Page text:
TOPIC: Pulmonary Vascular Disease
      TYPE: Medical Student/Resident Case Reports
      INTRODUCTION: We present a case of a middle-aged female with antiphospholipid syndrome (APS) presenting as atypical pneumonia and alveolar hemorrhage later confirmed to have APS-induced vasculitis.
      CASE PRESENTATION: 65 years female with APS with positive anti-cardiolipin beta2 glycoprotein antibodies presented to the Emergency Department (ED) with complaints of worsening dyspnea, chronic cough, intermittent fever over the last 2-3 weeks. She had oxygen saturation of 85%, fever of 101 F with rest vitals stable. Lung exam revealed diffuse bilateral crackles. Lab showed pancytopenia. Diffuse non-consolidated bilateral opacities was seen in chest imaging. Few hours later, she developed respiratory failure requiring intubation. She was started on pulse steroid and broad-spectrum antibiotics for atypical pneumonia. Bronchoscopy yielded evidence of hemorrhage. Infectious workup and other serology were negative. She improved clinically & underwent video-assisted thoracoscopic surgery for wedge biopsy of lung before discharge. Biopsy results were followed which showed necrotizing capillaritis with patchy intra-alveolar hemorrhage, hemosiderin-laden macrophages and fibrin.
      DISCUSSION: APS is an autoimmune condition with persistently elevated antiphospholipid antibodies (lupus anticoagulant, anticardiolipin or anti-B2-glycoprotein-I) commonly manifests with systemic thrombosis. These antibodies may result in pulmonary microvascular injury thus rarely (2%) presents as diffuse alveolar hemorrhage (DAH) [1]. In patients presenting with DAH, underlying etiology can be diagnosed through a detailed history and physical, pertinent serology, chest imaging, bronchoscopy with lavage, and biopsy in case of uncertain diagnosis. Out of 3 major pathological findings in DAH (pulmonary capillaritis, bland hemorrhage, or diffuse alveolar damage), pulmonary capillaritis is closely associated with autoimmune diseases and thus frequently identified in patients with APL (55%); but absence of capillaritis does not rule out APS [1]. Lung biopsy in pulmonary capillaritis may show neutrophilic infiltration of the pulmonary capillary and hemorrhage within the alveoli. Capillaritis may be observed more often than microvascular thrombosis ( 60% vs 11% vs 29% combined) [1]. All patients with capillaritis have strong positive titer of aPL [2]. Diagnosis can be made with biopsy after correlating with clinical presentation, laboratory data along with immunofluorescence studies. Diagnosis is challenging in case of transbronchial biopsy because of small tissue samples [2]. Routine lung biopsy is not required for diagnostic confirmation given the risk-benefit ratio as these patients are at a higher risk of thrombosis or bleeding due to anticoagulation [1, 2].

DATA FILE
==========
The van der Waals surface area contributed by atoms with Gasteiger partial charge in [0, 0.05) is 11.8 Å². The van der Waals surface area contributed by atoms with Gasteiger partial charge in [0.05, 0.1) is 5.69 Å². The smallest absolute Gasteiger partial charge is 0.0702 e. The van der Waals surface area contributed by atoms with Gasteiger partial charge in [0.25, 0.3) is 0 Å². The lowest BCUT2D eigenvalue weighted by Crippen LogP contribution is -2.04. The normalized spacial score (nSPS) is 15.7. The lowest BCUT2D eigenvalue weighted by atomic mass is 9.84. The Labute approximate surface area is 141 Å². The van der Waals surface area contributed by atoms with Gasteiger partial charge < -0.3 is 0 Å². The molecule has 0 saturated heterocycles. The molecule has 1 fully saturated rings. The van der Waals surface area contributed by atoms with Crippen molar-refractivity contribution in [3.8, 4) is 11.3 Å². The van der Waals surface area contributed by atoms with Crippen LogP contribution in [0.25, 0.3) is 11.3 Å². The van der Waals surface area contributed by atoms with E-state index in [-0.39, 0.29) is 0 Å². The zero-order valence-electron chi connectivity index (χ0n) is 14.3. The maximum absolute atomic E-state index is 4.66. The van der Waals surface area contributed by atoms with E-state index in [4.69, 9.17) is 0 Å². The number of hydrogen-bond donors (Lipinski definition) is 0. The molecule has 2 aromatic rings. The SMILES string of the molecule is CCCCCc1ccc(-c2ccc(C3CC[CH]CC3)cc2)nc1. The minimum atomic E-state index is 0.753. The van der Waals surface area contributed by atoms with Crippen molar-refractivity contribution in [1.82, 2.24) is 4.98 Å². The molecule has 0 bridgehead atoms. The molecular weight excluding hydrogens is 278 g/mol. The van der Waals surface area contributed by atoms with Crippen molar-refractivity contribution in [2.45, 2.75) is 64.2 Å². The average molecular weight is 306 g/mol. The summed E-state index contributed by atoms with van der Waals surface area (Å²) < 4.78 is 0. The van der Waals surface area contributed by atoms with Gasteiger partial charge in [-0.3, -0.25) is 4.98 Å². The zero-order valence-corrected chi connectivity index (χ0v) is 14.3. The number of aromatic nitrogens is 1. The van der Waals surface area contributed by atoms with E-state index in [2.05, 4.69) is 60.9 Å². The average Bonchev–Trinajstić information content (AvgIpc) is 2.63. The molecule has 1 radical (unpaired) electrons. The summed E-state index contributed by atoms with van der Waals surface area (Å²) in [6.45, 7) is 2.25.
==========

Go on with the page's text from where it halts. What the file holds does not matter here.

CONCLUSIONS: DAH may be an initial presentation of APS. Typical biopsy findings are sufficient to establish the diagnosis of small vessel vasculitis given the high pretest probabilities.
      REFERENCE #1: Stoots SA, Lief L, Erkan D. Clinical Insights into Diffuse Alveolar Hemorrhage in Antiphospholipid Syndrome. Curr Rheumatol Rep. 2019;21(10):56. Published 2019 Sep 6. doi:10.1007/s11926-019-0852-7
      REFERENCE #2: Cartin-Ceba R, Peikert T, Ashrani-- A, Keogh K, Wylam ME, Ytterberg S, Specks U. Primary antiphospholipid syndrome-associated diffuse alveolar hemorrhage. Arthritis Care Res (Hoboken). 2014 Feb;66(2):301-10. doi: 10.1002/acr.22109. PMID: 23983016.
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